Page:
There are different types of epilepsy: In years of work, the International League Against Epilepsy (ILAE) has devised a new classification system for this complex and varied disease. It is being presented at the World Congress for Neurology in Kyoto.
Kyoto, September 2017 - At the XXIII World Congress for Neurology (WCN) in Kyoto, Japan, the International League Against Epilepsy (ILAE) presented the results of a Herculean task which took many years to complete: a new classification system for epileptic seizures and for epilepsy. Combined efforts from hundreds of professionals around the world, with added input from people with epilepsy, their caregivers and lay associations, have contributed to this framework. Prof Emilio Perucca, President of the ILAE states: “The international discussions of our community were very challenging but urgently needed. Over the past 20 years, a completely new understanding of this elusive disease has emerged. This classification is a good instrument for actual practice. It will make diagnosis and therapy decisions easier and thus finally improves the quality of care.” Moreover, new and easy-to-understand terminology should help in future to describe the disease and its symptoms in a precise manner, using a common language across the world.
Level 1: Determine the seizure type
“The classification has three levels and takes a clinical diagnosis approach. It helps us to determine the type of epilepsy the patient is suffering from,” explained Prof Jaqueline French from the NYU School of Medicine, New York, a member of the ILAE Task Force. At level one, after establishing the epileptic nature of a seizure, we need to determine the seizure type based on the site of origin of the seizures in the brain. “Focal seizures” are those that originate within networks limited to one hemisphere – these seizures may spread to the contralateral hemisphere and evolve into bilateral tonic-clonic seizures. “Generalized seizures” originate at some point within, and rapidly engaging, bilaterally distributed networks, which can include cortical and subcortical structures but not necessarily the entire cerebral cortex. A third category covers seizures for which the location of onset is unknown.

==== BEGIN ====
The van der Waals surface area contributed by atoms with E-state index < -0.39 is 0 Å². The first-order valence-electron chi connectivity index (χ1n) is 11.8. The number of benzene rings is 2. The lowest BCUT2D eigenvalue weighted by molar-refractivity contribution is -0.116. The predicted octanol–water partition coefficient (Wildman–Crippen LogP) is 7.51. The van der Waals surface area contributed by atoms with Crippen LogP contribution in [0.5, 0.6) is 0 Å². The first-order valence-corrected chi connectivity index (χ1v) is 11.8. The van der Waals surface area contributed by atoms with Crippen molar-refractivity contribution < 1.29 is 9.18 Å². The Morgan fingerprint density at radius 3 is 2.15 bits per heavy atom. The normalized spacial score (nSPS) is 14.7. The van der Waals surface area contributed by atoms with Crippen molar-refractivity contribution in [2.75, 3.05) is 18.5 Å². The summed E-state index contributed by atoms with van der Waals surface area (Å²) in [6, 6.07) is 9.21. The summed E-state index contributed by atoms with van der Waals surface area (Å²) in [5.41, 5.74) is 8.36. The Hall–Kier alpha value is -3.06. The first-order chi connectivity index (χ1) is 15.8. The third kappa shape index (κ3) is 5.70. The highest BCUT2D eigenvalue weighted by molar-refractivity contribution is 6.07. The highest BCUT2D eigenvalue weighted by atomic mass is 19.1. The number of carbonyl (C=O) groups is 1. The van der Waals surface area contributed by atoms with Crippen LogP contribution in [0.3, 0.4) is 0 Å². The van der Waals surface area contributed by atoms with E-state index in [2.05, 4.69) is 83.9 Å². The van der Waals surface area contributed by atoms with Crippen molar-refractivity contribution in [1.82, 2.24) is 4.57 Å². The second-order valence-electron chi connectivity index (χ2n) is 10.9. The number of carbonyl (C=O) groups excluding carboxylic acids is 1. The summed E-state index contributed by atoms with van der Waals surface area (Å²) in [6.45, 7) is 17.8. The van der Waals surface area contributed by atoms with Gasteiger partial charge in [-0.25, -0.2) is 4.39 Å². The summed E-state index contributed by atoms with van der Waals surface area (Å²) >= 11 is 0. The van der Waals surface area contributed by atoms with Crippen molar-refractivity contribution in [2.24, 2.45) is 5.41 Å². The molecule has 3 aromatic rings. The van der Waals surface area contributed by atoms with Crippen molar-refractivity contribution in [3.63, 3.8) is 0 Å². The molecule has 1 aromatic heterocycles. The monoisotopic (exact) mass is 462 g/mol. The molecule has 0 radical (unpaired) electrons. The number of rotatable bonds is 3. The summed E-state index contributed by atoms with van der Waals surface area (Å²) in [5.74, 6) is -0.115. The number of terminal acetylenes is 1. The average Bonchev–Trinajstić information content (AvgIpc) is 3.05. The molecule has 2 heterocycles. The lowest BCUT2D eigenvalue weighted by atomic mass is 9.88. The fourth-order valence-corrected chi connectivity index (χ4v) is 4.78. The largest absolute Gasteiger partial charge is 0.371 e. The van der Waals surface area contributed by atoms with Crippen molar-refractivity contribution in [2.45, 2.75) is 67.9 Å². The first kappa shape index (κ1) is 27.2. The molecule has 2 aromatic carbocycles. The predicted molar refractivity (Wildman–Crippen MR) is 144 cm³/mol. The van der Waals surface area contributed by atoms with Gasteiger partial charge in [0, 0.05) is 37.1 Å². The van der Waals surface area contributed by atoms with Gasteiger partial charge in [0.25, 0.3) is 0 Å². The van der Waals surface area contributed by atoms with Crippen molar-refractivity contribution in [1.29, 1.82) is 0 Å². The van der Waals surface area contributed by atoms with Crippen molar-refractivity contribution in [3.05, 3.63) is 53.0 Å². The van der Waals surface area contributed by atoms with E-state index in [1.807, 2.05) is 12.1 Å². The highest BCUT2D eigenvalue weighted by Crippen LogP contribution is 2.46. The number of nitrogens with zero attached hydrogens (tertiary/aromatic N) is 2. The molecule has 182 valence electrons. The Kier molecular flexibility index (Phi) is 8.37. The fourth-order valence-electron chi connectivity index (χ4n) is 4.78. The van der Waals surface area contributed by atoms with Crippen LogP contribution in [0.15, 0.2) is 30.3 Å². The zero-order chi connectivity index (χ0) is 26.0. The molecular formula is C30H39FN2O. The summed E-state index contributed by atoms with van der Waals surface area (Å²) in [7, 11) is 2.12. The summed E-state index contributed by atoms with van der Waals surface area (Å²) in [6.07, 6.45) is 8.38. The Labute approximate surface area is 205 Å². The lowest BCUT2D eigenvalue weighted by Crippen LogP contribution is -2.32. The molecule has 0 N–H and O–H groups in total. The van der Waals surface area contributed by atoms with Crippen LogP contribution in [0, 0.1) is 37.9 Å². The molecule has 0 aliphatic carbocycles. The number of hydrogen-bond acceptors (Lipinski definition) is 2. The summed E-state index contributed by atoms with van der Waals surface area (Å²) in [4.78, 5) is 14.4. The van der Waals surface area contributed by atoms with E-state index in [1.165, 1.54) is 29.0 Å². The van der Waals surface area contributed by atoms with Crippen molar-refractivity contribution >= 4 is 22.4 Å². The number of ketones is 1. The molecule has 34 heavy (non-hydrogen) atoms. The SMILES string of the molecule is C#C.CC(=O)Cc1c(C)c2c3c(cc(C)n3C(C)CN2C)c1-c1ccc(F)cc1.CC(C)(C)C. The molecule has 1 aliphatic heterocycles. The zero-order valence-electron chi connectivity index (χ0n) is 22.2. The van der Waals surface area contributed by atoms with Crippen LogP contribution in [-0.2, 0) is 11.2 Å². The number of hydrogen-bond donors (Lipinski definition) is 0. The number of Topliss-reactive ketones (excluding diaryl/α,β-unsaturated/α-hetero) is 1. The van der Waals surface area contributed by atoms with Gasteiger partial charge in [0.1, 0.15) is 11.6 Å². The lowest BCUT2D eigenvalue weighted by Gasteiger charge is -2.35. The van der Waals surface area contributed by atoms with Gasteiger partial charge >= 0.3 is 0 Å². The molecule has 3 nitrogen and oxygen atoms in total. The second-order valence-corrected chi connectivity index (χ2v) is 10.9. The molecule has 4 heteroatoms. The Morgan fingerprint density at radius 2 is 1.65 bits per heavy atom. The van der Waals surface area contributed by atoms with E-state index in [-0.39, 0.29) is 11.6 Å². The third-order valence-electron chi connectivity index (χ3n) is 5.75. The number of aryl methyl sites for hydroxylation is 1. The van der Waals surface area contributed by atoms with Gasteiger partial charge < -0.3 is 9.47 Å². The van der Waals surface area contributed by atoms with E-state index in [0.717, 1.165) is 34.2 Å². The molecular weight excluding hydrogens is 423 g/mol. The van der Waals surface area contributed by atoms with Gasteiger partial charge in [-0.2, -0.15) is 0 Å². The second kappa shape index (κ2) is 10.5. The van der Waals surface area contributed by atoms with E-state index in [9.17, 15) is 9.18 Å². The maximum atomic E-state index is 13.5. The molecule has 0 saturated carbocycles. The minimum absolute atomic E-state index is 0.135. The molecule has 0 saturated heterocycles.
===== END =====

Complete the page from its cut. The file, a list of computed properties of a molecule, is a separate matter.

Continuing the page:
Level 2: Determine epilepsy type
Then the epilepsy type is determined. In the case of “generalized epilepsy”, patients typically show generalized spike-wave activity on the EEG. They can have a wide range of seizure types, including absence seizures, myoclonic seizures, tonic seizures, atonic seizures, and the well-known tonic-clonic seizures which involve loss of consciousness, diffuse muscle stiffening and rhythmic jerking of both arms and legs. “Focal epilepsies” are characterised by focal seizures which arise from one hemisphere of the brain. Prof Perucca: “We introduced a new group, namely “combined generalized and focal epilepsies.” This group covers patients that have both generalized and focal seizures. Prof French added: “There is also an ‘unknown’ group, when the epilepsy type cannot be determined because there is insufficient information available.”
Level 3: Determine the epileptic syndrome
At the third level, the epileptic syndrome is determined whenever possible. A syndrome is a complex of clinical, EEG and imaging features that together define a distinctive, recognizable clinical entity. The syndromes frequently have age-dependent characteristics and may or may not be associated with distinctive comorbidities, such as intellectual disability and psychiatric disorders.
The importance of ascertaining the etiology
Each of the three levels is linked, wherever possible, to specification of the underlying cause (etiology). There are six main etiological subgroups:
- “Structural” refers to an anatomical abnormality which is detectable on structural neuroimaging and is plausibly the cause of the patient’s seizures.